Messaging Research: Effective Public Health Communication Strategies for a Divisive Political Climate
Between March and May 2023, the Big Cities Health Coalition (BCHC) polled key audiences in its member jurisdictions (35 big cities).* The goal was to better understand how individuals who are skeptical of public health interventions could be moved to better support the important role governmental public health departments and leaders play in their communities. This post outlines the top strategies BCHC research supports.
Between March and May 2023, the Big Cities Health Coalition polled key audiences in its member jurisdictions (35 big cities). The goal was to better understand how individuals who are skeptical of public health interventions could be moved to better support the important role governmental public health departments and leaders play in their communities.
Continue reading for our top-level findings and messaging recommendations. Download the messaging guide to save these recommendations in a convenient one-pager. Download the full slide deck to review more detailed findings from our research.
In collaboration with Hart Research, we conducted two focus groups with 8 white centrists and 8 Black residents in Philadelphia; then QualBoards with 20 white center-right and 19 Black and Hispanic residents; and finally, an online survey of 1,006 similar “policy influencers” in 35 BCHC jurisdictions with an oversample of Black and Hispanic residents.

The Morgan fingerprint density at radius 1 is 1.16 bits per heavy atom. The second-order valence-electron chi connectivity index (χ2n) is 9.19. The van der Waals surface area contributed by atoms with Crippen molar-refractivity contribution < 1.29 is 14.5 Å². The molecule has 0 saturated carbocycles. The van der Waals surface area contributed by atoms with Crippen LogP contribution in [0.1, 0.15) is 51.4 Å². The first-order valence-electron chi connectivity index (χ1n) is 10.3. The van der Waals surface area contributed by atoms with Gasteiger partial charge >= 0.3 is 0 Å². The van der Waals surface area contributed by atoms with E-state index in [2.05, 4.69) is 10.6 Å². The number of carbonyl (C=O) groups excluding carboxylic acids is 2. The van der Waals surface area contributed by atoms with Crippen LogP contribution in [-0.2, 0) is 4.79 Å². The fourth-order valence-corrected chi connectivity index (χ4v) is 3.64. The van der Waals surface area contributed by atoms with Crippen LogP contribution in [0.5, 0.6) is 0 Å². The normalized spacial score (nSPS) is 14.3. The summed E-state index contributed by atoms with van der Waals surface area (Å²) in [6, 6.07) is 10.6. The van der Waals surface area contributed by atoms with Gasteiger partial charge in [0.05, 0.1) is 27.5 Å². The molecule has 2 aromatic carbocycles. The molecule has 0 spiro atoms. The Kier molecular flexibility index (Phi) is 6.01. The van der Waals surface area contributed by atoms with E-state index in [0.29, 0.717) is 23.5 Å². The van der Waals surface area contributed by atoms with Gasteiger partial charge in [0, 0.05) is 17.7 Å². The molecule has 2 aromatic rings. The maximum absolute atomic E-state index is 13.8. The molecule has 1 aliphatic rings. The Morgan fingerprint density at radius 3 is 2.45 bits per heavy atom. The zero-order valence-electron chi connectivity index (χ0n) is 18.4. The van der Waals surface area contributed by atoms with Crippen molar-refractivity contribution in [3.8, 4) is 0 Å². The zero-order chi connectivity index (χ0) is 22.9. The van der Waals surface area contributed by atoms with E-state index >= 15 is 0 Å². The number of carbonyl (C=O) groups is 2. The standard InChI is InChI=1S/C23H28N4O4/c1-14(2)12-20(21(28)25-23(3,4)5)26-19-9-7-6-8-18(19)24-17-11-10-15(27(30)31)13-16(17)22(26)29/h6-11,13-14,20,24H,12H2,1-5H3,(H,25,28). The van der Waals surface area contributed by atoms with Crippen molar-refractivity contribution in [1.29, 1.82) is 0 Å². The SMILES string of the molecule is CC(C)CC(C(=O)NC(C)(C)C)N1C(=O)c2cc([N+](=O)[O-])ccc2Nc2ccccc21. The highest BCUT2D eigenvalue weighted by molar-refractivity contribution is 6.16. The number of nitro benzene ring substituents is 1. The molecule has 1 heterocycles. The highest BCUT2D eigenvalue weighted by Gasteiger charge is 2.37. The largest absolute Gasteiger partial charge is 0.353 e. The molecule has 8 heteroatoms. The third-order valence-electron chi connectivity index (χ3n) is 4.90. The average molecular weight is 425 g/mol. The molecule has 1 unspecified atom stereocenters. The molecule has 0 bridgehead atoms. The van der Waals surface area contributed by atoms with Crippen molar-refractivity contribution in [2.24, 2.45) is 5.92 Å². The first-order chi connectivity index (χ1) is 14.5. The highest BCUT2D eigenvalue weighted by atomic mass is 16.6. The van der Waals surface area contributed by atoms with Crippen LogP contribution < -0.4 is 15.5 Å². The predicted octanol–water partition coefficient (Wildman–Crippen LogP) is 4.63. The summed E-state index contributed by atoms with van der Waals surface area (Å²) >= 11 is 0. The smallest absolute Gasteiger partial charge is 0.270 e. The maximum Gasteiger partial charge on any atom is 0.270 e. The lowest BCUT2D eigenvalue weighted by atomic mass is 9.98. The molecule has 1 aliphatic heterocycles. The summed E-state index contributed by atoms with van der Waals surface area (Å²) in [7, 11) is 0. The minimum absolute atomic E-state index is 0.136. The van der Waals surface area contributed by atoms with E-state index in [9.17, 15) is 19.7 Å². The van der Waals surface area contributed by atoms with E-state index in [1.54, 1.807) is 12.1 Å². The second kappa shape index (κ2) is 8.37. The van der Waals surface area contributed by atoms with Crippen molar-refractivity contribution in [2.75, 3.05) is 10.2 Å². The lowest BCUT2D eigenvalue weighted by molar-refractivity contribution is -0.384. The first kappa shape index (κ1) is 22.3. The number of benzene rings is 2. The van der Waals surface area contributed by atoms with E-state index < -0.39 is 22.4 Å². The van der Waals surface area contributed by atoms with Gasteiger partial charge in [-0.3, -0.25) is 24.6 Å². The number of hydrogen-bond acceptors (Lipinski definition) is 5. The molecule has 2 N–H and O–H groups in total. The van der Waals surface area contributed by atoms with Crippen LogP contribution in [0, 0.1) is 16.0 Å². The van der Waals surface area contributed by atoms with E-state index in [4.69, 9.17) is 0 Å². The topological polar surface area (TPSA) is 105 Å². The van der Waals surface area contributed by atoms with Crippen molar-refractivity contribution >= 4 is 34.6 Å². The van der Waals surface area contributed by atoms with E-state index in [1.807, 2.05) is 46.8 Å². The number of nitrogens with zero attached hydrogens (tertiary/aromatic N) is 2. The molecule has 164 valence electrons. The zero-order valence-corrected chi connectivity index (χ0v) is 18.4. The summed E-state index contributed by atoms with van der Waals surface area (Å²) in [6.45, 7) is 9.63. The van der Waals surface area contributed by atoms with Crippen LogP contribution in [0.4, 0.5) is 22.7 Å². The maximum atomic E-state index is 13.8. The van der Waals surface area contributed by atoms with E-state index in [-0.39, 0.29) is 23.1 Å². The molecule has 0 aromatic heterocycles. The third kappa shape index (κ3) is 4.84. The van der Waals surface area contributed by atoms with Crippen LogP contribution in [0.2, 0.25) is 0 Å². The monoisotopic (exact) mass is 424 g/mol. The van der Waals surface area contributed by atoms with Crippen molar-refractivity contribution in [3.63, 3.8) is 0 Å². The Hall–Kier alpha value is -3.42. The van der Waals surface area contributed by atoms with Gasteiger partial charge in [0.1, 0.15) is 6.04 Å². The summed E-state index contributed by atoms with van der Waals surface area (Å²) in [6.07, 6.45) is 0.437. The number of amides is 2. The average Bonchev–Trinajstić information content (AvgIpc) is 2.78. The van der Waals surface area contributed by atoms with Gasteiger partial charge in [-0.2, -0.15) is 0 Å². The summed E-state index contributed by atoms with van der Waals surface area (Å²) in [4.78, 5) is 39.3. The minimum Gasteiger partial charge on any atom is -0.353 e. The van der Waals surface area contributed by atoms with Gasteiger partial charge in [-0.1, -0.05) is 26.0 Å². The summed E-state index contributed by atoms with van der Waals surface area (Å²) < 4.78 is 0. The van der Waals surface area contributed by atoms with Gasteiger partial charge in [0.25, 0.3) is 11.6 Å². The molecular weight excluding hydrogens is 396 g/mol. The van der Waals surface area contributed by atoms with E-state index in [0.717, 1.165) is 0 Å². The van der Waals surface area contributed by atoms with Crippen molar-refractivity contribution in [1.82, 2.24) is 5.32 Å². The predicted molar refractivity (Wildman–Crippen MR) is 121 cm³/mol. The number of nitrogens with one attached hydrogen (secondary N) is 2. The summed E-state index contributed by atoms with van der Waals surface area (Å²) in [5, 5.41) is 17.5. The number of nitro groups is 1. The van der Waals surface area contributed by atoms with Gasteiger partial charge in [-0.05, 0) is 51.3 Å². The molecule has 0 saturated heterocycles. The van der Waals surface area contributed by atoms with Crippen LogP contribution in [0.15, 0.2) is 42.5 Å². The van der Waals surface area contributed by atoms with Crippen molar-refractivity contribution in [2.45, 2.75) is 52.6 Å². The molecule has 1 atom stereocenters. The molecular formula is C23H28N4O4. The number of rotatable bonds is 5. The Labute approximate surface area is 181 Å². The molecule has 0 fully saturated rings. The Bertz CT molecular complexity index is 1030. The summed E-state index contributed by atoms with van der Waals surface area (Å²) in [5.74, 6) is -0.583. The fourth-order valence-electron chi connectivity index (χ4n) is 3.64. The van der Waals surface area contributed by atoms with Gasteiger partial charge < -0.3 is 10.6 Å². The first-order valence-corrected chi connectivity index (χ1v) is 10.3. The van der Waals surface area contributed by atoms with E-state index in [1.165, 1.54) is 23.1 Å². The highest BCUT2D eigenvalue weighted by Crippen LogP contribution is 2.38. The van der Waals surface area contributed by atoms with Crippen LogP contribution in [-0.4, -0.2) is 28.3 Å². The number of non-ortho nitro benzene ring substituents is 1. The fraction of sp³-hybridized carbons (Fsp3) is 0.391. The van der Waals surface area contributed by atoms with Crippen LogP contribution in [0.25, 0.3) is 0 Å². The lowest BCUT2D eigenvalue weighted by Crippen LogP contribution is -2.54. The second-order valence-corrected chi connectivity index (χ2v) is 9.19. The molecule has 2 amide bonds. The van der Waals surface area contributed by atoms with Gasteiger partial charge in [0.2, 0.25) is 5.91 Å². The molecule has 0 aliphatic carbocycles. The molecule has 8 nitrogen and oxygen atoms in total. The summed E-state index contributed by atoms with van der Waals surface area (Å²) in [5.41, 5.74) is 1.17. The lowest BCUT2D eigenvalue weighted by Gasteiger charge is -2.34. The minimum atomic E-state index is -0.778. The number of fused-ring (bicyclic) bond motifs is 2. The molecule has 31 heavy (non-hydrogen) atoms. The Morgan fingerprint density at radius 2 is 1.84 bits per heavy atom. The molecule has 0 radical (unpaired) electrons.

The project was primarily supported by the CDC Foundation.
Map showing BCHC’s 35 member cities, whose residents were the focus of this study
Our messaging research supports the following communication strategies.
GRAPH 1. Respondents consider public health important – but rank other city needs as having a higher priority.
GRAPH 2. Respondents support city government giving residents opportunities to be healthy.
GRAPH 3. Discussions of racial inequity gain more traction when framed as a human-made problem we can fix.
Percent of respondents who said messaging about racial health inequities being human-made and thus fixable was a major reason for their city to focus on the health of Black and Hispanic residents.
The audiences we polled found these to be the most convincing messages about why city leaders should invest in public health:
Fiscal responsibility & prevention
Quality of life
“Everyone wants their city to be a healthy, thriving city. We don’t want to have to choose between clean air, good education, affordable housing, and access to quality food and we shouldn’t have to choose. We need all these things in order to have the best possible quality of life for our families and our neighbors, and everyone in the city needs and deserves them. The city must make investments to ensure we have them.”
This post originally appeared on the Big Cities Health Coalition website and is republished here with permission.